Content design with feature panels

Good featured content tells stories that people can connect with. This is an effective way to promote your courses and research.

An effective way to promote courses, facilities and research is by telling 'stories', crafted for your audience. Using panels in Site Editor to do this allows you to highlight key elements of your marketing message and encourages users to navigate to more detail.

Image and video panels are widely used for feature content such as profiles, news stories and events.

Example showing a feature panel for Think Kent and news

Panels have an optional 'Topic block'. This can be used to highlight a general theme or topic that you are trying to promote. The image panel can contain a specific story that relates to the topic.


Telling stories is fundamentally human, one of our most ancient communication methods. Good stories have the power to change our attitudes, beliefs, and behaviors - they are motivating, immersive and build empathy.

Quote Harrison Monarth

A story can go where quantitative analysis is denied admission: our hearts. Data can persuade people, but it doesn’t inspire them to act; to do that, you need to wrap your vision in a story that fires the imagination and stirs the soul.

Harrison Monarth Harvard Business Review The Irresistible Power of Storytelling as a Strategic Business Tool

User stories

You need a clear understanding why you are creating a story (or any content) in the first place. Who is it for? What does it aim to achieve?

Write a user story first to help clarify this.

An example user story

It may seem obvious, but writing it down helps you to focus and clarify the intent from a user’s point of view.

As a 
prospective undergraduate student,

I would like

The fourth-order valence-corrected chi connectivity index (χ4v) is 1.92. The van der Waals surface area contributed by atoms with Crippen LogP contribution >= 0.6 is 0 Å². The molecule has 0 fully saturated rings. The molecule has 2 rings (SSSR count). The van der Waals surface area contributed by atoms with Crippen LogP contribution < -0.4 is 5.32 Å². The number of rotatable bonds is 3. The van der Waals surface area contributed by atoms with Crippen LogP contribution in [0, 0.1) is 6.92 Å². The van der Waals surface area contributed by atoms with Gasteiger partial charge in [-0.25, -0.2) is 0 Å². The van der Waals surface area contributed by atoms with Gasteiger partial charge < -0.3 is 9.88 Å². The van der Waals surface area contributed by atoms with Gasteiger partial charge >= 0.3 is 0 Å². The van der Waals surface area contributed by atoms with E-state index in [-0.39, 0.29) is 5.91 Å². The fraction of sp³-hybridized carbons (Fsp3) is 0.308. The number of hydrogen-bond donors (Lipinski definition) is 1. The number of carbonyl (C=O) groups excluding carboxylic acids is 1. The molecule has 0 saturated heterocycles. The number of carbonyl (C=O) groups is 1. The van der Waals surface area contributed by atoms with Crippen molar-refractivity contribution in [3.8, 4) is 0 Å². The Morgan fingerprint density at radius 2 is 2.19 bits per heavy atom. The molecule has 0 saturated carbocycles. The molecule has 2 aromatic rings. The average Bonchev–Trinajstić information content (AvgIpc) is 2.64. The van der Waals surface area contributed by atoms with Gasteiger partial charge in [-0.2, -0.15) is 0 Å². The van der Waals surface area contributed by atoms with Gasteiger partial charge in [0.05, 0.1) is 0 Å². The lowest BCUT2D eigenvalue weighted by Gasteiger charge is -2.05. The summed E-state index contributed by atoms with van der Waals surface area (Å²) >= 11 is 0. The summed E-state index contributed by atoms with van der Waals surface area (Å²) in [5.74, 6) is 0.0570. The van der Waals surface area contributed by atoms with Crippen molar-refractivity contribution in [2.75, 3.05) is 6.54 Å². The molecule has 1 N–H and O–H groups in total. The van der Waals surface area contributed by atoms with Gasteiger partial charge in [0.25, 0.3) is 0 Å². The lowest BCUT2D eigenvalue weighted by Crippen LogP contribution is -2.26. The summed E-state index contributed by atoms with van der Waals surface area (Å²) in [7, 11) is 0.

to know what it like to be a student at Kent taking a degree,

So that I
can find out whether the course and the environment will suit me and provide opportunities for my future.

Once you have a valid case for a story (it serves a business and a user need), then consider the best way to present the content.

Strong imagery, video and editorial

Quality images, videos and editorial are needed to give your content the impact and punch it deserves.

These need to be maintained at a high level as part of the agreement in using the new template. This shows that we care about the people consuming the content and protects our professional image.

Learn more about choosing impactful images and creating video.

Student profiles

Profiles make for irresistible featured content. Humans naturally focus on faces, interpreting their expressions. Is this person interested or bored? Relaxed or anxious? Confident or hesitant? Friendly or distant? It only takes a moment to assess a person’s state of mind and their situation. And that, in itself, can tell a story.

Pull-out quotes provide another storytelling opportunity. Ideally these should not be too generic. A comment that sounds fresh and genuine is always more interesting and convincing to the user.. Profiles can also:

  • help with ‘fit’ - if prospective students relates to a person’s profile, this aspiration helps them to picture themselves here
  • carry credibility – these are stories about real people sharing their experience in their own words
  • bring dry information to life by providing real-life examples
  • inspire a deeper level of interest – we’re are inherently curious about other people
  • portray a sense of community, for instance within a School.

Your student experience

Excellent teaching, outstanding facilities and superb support, combined with a lively campus, create a unique student experience.

Olyvia Geohagen, a Sport science and exercise student

  • This example links to a standard course profile
  • A strong, professional photo creates an approachable, friendly atmosphere. She is clearly in a lab setting, relevant to her course and the School's facilities.